readingsof the same Rige, as in any other form of Art.COLOURS

Fig.7. “Mevlüt”, a mosque door.

The colours used in the actual Rige usually emphasíze both the continuity of the frames, the contrast with the inner figures, and the symmetries. Contiguous colours are thus different and contrastive as a general rule. From a minimum of two colours, for frames and figures - figures and background-, we can pass to a great number; but the artistic use of this richness is difficult, and a banal colouring can be the result, especially in computer graphics.

An important quality of the colour is the Texture, which improves the variation without breaking the basic colours. This texture, present in every natural material, must be simulated in computer work; PUERTRA has implemented some possibilities in this direction, as the figures show.

SYMBOLOGY

The Islamic craftsman gives a deeper meaning to his designs by means of a symbolic message, usually religious and numerical. In this way, his work and its product acquire greater importance. This meaning must also be understood by the observer, in order to grasp the full significance of the piece of art.

Fig.8. "Occidental"/Western. Design.For instance, the Rige shown in fig. 7 is used by a Turkish

kündekare(Mevlüt Chilar, Konya, master carpenter) in most of his mosque doors. To him, this design is full of meaning because the number of its pieces is 99, the number of Allah's names. Another case, an older one: during the roof restoration of the Salón de Comares, in Alhambra (Granada), a piece was noted to be better finished than the others. Once it was detached, an inscription appeared on its back, with an explanation for the meanings of the colours and for the number of main designs that form the ensemble [Cabanelas,1988].All this shows that aesthetics alone does not explain completely this and other kinds of Islamic Art. See also references [Ardalan and Bakhtiar, 1979, Abou-esh, 1970, Burckhardt, 1976] on the symbology of

zakhrafa.AN EXAMPLE DESIGN

By forcing a little the formal rules stated above we arrive to a somewhat different type of Rige, slightly changed. In Fig. 8 we see an example developed with PUERTRA, which shows a different flavour, not longer oriental-Islamic, but what could be called Western (we call it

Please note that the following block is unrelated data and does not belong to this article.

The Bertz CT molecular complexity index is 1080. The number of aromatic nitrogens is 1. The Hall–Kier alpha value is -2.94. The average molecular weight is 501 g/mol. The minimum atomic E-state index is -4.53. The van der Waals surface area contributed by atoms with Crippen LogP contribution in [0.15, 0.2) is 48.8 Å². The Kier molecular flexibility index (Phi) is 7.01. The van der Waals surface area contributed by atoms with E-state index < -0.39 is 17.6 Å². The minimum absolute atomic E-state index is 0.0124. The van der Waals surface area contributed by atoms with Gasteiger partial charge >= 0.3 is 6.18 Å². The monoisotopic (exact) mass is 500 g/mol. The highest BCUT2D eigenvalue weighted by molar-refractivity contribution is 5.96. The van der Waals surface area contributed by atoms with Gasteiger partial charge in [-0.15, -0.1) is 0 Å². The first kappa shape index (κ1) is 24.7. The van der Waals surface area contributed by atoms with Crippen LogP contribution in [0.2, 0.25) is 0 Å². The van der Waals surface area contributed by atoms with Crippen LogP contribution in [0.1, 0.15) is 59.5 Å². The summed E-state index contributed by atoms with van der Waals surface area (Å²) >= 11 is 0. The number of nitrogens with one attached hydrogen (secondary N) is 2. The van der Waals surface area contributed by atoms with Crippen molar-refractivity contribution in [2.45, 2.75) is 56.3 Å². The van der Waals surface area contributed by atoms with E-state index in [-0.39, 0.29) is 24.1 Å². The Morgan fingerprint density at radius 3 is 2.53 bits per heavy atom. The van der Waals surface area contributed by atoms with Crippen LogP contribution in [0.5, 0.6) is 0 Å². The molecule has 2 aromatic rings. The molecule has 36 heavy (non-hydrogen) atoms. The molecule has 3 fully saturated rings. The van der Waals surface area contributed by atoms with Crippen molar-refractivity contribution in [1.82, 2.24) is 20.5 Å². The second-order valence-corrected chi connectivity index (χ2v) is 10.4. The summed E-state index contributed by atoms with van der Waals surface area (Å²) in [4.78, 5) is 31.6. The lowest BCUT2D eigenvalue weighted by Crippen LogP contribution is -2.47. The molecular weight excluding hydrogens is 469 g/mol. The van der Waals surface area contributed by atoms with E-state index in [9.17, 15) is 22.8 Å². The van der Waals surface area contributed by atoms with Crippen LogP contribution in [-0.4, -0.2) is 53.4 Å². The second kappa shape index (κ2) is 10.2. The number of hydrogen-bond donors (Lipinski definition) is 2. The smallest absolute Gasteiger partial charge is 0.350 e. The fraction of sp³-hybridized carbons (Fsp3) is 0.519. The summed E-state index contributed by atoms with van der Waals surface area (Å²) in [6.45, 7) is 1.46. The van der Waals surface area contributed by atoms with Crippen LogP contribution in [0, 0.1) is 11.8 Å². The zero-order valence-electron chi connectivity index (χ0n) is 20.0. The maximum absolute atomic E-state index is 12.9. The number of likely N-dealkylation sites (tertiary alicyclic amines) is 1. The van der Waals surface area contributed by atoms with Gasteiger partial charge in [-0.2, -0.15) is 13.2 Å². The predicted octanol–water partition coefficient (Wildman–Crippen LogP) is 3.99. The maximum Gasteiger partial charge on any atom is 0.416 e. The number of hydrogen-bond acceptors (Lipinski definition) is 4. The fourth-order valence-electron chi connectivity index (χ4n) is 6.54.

Occidental). In it a rule -R10: frames do not bend at crossing points- has been not followed. The example shows the possibilities of the program, together with the apparent goodness of the Rige model. In Appendix 1 some more examples are included, also designed and printed by PUERTRA, unless being actual designs.REFERENCES

ARDALAN,N. & BAKHTIAR,L.

The sense of Unity.Chicago Press. Chicago, London, 1973,1979.AUDSLEY,W & G.

Designs and Patterns from Historic Ornament. Dover. N.York.1968.ABOU-ESH, I.M.

Design Concepts of Islamic Arquitecture.Dar Al-Arabiyah. Beirut, 1970.BARKER,A.(ed):

Greek musical Writings,book II:Harmony&Acoustic Theory.Univ. Pres. Cambridge. 1989BOURGOIN, J.

Arabic Geometrical Pattern & Design. Dover, N.York. 1973.BOURGOIN, J.

Islamic Patterns.Dover, N.York. 1977.BURCKHARDT,T.

Moorish Culture in Spain.Allen & Unwi. Lond,1972.BURCKHARDT,T.

Art of Islam. Language and Meaning.World of Islam Festival. London, 1976.CABANELAS,D. "El Techo del Salón de Comares en la Alhambra". Patronato Alhambra. Granada, 1988.

COXETER,H.S.M.

Regular Polytopes. Dover, N.York.1973.CRITCHLOW,K

. Islamic Patterns. Thames & Hudson, London, 1992.GHICA,M.C.

Estética de las Proporciones en la Naturaleza y en las Artes.Poseidón. Barcelona, 1977.GRABAR, O.

Los fundamentos del arte islámico.Cátedra, Madrid, 1984.JAWAD al-JANAB,T.

Studies in Medieval Architecture.Ministry of Culture & Information Baghdad, 1982.MARTÍNEZ, B. "Carpintería Mudéjar Toledana". Cuadernos Alhambra,12. 1976.

NUERE, E.

La Carpintería de Armar Española.Ministerio.Cultura. Madrid, 1989.NASR,S.H.

Islamic Art and Speirituality.Golgonooza. Ipswich, 1987.ÖGEL,S.

Anadolu Selçuklulari'nin TaÕ Tezyinati.Türk Tarih Korumu Basímevi, Ankara,1987.PAVÓN MALDONADO,B.

El Arte Hispano-Mulsulmán en su Decoración Geométrica.Min. Cultura y Agenc. Española. Cooperación Internacional. Madrid, 1981, 1990.PRIETO y VIVES, A.

El Arte de la Lacería.Coleg.Ingen. Caminos Canales Puertos. Madrid, 1977.RADEMACHER & TOEPLITZ.

Números y Figuras. Alianza, Madrid,1970.SÁNCHEZ, A.

Trigonometría Rectilínea y Esférica.Lib.Romo. Madrid, 1944.SÁNCHEZ,F.J. "ESCALA, Automatic Measurement of Oriental Scales". Proc. ICEMCO. Univ. Cambridge. London, 1993-a.

SÁNCHEZ,F.J. "PUERTRA

,a Model of Islamic Rectilinear Interlaced Lattices". Proc. ICEMCO. Univ. Cambridge. London, 1993-b.SPELTZ, A.

The Styles of Ornament. Dover, N.York. 1959.VARDERBROECK,A.

Philosophical geometry.Inner Traditions Inter. Rochester, 1972.WILSON, E.

Islamic Designs.Dover. N.York. 1988.

Vuelta al Principio Última actualización:

viernes, 18 de septiembre de 2015Visitantes: